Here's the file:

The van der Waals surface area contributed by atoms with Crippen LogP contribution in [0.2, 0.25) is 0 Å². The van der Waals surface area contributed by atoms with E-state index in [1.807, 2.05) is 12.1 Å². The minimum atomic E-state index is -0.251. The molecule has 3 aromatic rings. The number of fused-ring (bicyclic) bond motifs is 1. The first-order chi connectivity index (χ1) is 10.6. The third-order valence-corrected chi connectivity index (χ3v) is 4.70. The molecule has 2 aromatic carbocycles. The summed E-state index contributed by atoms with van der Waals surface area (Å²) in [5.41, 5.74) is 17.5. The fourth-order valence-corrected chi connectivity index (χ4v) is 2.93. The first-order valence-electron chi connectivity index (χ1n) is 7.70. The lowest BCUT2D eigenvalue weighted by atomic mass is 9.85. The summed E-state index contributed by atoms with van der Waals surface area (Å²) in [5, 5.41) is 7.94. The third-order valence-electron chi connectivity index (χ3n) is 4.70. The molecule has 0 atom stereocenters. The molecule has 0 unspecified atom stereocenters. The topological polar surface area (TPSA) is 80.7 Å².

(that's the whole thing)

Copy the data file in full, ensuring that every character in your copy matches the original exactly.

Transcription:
The van der Waals surface area contributed by atoms with Crippen LogP contribution in [0.2, 0.25) is 0 Å². The van der Waals surface area contributed by atoms with E-state index in [1.807, 2.05) is 12.1 Å². The minimum atomic E-state index is -0.251. The molecule has 3 aromatic rings. The number of fused-ring (bicyclic) bond motifs is 1. The first-order chi connectivity index (χ1) is 10.6. The third-order valence-corrected chi connectivity index (χ3v) is 4.70. The molecule has 2 aromatic carbocycles. The summed E-state index contributed by atoms with van der Waals surface area (Å²) in [5.41, 5.74) is 17.5. The fourth-order valence-corrected chi connectivity index (χ4v) is 2.93. The first-order valence-electron chi connectivity index (χ1n) is 7.70. The lowest BCUT2D eigenvalue weighted by atomic mass is 9.85. The summed E-state index contributed by atoms with van der Waals surface area (Å²) in [5, 5.41) is 7.94. The third-order valence-electron chi connectivity index (χ3n) is 4.70. The molecule has 0 atom stereocenters. The molecule has 0 unspecified atom stereocenters. The topological polar surface area (TPSA) is 80.7 Å².